The Citroen C4 Cactus is a return to the quirky and different car that Citroen used to be famous for - rather than build yet another competitor for the Volkswagen Golf, the company was determined to create a car that broke the mould, to address the needs of modern customers by taking radical steps both in its design and innovation.
The car was revealed recently at the Geneva Motor Show, but it's not a concept car - it will soon go on sale in the form you can see in our pictures.
It looks very similar to a concept version we saw in 2013, with a floating roof, split front lights and protective side panels. One of the most striking features on the car are the AirBumps on the car's front and rear bumpers, and on the car's sides.
These air-filled plastic bumps act like bubble wrap and are designed to help prevent damage caused by low-speed collisions. Buyers will be able to choose between ten different exterior colours, with four hues for the Airbump panels and three interior themes.
The Citroen C4 Cactus will be priced from €13,950 when it goes on sale in France later this year. While UK pricing has yet to be confirmed, a spokesman for Citroen UK has told us that figure will translate to a starting price of around £13,000 for the model when it arrives on UK shores in October.
That ballpark figure means the C4 Cactus will undercut the Citroen C4 by between £1,000 and £3,000 throughout the range, with prices likely to rise to around £18,000 for the range-topping Cactus.
The Cactus is set to be a template for all the ‘C-line’ models in the future. The ‘DS’ sub-brand will continue, but cars from the standard range will all feature the same striking design, simplified interiors and clever technology as the Cactus.
At a special preview event held in Paris, designer Mark Lloyd told Auto Express: “People have moved on in the way that they use products, but the car industry is very traditional, and has not moved at the same pace of change as consumers.”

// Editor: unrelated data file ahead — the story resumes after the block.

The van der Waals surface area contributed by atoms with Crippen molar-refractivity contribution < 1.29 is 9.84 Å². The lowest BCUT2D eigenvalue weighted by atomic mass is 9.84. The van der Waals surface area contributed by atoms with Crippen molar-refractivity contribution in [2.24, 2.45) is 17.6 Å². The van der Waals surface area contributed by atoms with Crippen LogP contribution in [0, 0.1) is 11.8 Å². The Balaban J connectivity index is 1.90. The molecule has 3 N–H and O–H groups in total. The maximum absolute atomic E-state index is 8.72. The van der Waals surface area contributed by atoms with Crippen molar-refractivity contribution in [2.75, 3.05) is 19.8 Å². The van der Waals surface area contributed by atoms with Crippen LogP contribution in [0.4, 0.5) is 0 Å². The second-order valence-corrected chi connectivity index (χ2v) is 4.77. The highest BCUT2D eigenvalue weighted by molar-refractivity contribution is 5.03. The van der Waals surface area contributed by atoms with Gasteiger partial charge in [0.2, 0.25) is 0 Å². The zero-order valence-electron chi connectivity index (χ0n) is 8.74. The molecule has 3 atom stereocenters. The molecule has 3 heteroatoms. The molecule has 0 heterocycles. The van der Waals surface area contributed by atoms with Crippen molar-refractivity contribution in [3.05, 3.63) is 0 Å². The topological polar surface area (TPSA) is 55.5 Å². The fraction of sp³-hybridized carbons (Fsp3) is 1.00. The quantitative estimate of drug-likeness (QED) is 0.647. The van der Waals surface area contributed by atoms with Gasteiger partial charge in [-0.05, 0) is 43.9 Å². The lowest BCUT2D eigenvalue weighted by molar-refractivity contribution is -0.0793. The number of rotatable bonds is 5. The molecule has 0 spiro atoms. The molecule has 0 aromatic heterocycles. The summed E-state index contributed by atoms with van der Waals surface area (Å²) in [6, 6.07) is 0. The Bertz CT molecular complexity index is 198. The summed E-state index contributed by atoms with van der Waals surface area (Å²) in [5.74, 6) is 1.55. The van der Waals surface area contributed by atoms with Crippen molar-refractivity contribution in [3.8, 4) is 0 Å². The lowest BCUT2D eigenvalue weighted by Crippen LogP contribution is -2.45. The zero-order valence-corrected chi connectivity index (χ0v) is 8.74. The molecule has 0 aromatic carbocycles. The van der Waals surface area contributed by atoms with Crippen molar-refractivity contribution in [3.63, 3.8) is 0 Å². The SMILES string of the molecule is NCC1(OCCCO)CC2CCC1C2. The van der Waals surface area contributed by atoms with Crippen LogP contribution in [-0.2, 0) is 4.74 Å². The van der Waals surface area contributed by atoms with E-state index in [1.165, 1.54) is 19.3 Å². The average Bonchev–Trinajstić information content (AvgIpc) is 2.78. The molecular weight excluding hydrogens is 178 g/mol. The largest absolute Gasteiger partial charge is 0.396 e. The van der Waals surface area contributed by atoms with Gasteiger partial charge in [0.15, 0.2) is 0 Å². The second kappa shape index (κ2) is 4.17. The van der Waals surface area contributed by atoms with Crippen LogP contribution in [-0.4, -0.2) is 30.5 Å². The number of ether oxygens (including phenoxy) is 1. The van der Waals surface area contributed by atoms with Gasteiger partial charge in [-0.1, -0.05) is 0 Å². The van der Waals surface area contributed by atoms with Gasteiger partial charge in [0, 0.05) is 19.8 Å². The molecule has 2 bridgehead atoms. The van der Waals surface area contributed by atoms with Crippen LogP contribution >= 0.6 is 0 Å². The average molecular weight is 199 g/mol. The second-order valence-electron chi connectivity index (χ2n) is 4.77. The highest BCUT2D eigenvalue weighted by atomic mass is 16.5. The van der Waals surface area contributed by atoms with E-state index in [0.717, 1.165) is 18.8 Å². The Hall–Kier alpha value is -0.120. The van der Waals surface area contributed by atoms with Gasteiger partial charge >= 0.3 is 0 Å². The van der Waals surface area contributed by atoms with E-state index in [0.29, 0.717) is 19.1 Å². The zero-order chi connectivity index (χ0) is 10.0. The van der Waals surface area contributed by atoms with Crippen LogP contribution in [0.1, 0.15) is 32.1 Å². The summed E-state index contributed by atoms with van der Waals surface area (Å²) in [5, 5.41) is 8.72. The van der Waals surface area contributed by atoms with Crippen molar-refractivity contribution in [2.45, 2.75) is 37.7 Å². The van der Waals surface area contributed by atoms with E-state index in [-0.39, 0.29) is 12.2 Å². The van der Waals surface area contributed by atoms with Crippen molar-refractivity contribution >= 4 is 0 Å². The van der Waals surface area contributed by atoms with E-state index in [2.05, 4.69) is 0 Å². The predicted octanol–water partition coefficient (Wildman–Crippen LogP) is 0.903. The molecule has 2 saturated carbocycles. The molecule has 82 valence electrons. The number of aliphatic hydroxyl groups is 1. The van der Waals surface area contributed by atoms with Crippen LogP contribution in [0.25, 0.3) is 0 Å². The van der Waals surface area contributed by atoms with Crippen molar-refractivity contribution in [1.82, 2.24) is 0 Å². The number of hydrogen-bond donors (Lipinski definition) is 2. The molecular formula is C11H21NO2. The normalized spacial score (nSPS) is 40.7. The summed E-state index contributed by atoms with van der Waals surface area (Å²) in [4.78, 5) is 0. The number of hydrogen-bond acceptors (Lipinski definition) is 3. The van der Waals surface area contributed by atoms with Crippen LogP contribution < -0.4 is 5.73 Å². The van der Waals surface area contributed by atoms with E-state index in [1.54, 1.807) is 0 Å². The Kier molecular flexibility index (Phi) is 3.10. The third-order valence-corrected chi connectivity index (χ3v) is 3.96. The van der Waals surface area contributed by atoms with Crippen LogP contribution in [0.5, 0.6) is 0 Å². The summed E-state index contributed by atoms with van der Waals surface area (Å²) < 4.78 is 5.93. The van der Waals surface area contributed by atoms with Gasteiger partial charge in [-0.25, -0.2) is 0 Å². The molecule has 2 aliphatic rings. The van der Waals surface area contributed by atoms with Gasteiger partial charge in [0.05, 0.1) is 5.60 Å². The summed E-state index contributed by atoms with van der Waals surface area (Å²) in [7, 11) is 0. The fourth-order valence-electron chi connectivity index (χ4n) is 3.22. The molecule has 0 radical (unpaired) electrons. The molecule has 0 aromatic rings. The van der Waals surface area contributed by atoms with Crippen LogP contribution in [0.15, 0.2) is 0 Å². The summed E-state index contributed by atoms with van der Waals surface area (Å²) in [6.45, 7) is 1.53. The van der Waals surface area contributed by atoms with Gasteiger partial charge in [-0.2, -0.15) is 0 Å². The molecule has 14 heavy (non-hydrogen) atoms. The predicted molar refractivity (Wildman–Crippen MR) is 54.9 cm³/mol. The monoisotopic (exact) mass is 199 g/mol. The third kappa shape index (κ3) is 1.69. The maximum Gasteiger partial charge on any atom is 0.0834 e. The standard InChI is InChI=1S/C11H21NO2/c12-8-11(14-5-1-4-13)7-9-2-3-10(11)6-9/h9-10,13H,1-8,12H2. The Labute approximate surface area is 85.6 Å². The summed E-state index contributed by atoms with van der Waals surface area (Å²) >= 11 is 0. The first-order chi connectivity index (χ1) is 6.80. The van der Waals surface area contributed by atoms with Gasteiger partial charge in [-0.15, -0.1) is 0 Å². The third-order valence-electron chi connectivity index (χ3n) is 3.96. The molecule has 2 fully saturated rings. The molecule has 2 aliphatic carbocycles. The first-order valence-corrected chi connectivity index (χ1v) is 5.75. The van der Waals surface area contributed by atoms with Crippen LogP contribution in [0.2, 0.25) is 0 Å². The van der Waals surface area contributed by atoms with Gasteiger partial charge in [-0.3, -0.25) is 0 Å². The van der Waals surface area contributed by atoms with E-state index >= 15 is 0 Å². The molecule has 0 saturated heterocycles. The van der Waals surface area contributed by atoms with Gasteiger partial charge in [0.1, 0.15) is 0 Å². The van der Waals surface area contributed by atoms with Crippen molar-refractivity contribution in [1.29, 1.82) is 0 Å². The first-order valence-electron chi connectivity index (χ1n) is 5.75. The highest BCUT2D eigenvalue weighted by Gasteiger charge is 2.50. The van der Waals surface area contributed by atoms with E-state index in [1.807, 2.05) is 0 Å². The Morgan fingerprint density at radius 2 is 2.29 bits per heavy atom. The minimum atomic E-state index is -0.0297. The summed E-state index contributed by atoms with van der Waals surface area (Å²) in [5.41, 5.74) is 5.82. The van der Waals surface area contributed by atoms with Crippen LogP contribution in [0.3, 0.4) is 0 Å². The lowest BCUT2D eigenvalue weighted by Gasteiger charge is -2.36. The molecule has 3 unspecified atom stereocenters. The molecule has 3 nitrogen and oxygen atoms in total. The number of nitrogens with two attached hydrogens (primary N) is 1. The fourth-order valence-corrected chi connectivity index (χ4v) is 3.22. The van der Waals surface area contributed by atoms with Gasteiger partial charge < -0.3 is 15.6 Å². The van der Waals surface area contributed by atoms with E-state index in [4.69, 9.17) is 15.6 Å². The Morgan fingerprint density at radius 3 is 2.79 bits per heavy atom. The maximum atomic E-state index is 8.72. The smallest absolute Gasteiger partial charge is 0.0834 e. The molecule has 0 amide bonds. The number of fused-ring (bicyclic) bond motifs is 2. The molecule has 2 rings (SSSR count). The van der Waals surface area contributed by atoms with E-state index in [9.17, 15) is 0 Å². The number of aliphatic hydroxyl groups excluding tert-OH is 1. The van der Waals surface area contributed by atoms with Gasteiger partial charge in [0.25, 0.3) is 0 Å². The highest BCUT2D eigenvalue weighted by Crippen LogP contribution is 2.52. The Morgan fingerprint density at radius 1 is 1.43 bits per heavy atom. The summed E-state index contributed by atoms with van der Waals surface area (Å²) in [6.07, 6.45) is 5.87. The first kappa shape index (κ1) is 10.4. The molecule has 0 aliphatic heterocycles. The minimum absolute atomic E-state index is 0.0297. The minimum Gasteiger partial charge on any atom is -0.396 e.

For the Cactus, that means offering C-segment styling and space with B-segment running costs. Thanks to clever packaging and extensive use of lightweight materials – like for the bonnet – the Cactus is a huge 200kgs lighter than a standard C4.
The newcomer shares the same 2.6m wheelbase as the C4, but it’s actually based on the smaller chassis that underpins the DS3. The roof rails and chunky body give it a big car look, but the Cactus is shorter than hatchbacks like the VW Golf.
With a 358-litre boot and decent rear legroom, it also boasts better practicality than compact crossovers like the Nissan Juke and Renault Captur - both of which Citroen sees as key rivals for the Cactus. To save weight the rear windows pop-out rather than winding down, and there is no split/fold action for the rear bench.
Four engines will be available at the UK launch in October. The first are a pair of three-cylinder petrol engines, one turbocharged and naturally-aspirated, making 81bhp and 109bhp respectively. The diesel models both have a 1.6-litre capacity, and both meet the strict Euro 6 emissions regulations, with 91 and 99bhp each.
The entry-level petrol tips the scales at just 965kgs – almost 300kgs less than rivals like the Nissan Juke and Fiat 500L and as a result the cleanest diesel model will emit just 82g/km while returning an amazing 91.1mpg.
The Cactus is just as cutting-edge inside too, with a number of innovative touches that are designed to make it comfier and easier to live with than a normal hatch. Two digital displays have replaced the traditional dials and dash buttons, with a seven-inch touchscreen in the centre console controlling all major functions. The infotainment system features several apps including live traffic updates and auto versions get a set of three buttons instead of a conventional gear selector. This six-speed gearbox is an updated version of the ‘ETG’ semi-automatic gearbox.
Citroen says it has improved the throttle response and changing times of this gearbox, and also made it less susceptible to creeping in traffic and at low speed but manual versions are predicted to make up the majority of Cactus sales.
On higher spec models a full-length glass roof will be optionally available, which uses the same glass technology as high-end sunglasses to block UV radiation and control the temperature in the cabin and remove the need for a heavy blind. The passenger airbag has also been built into the roof, which means the dash can be mounted further down the cabin to provide a greater feeling of space inside.
Citroen is planning on giving people a new way to pay for their Cactus too. Buyers will be able to choose a monthly price plan similar to a mobile phone contract, with insurance, finance and other costs rolled into a single monthly payment or even choose to pay per mile covered – although at this stage they were not clear on the details of how this kind of scheme would work in the UK.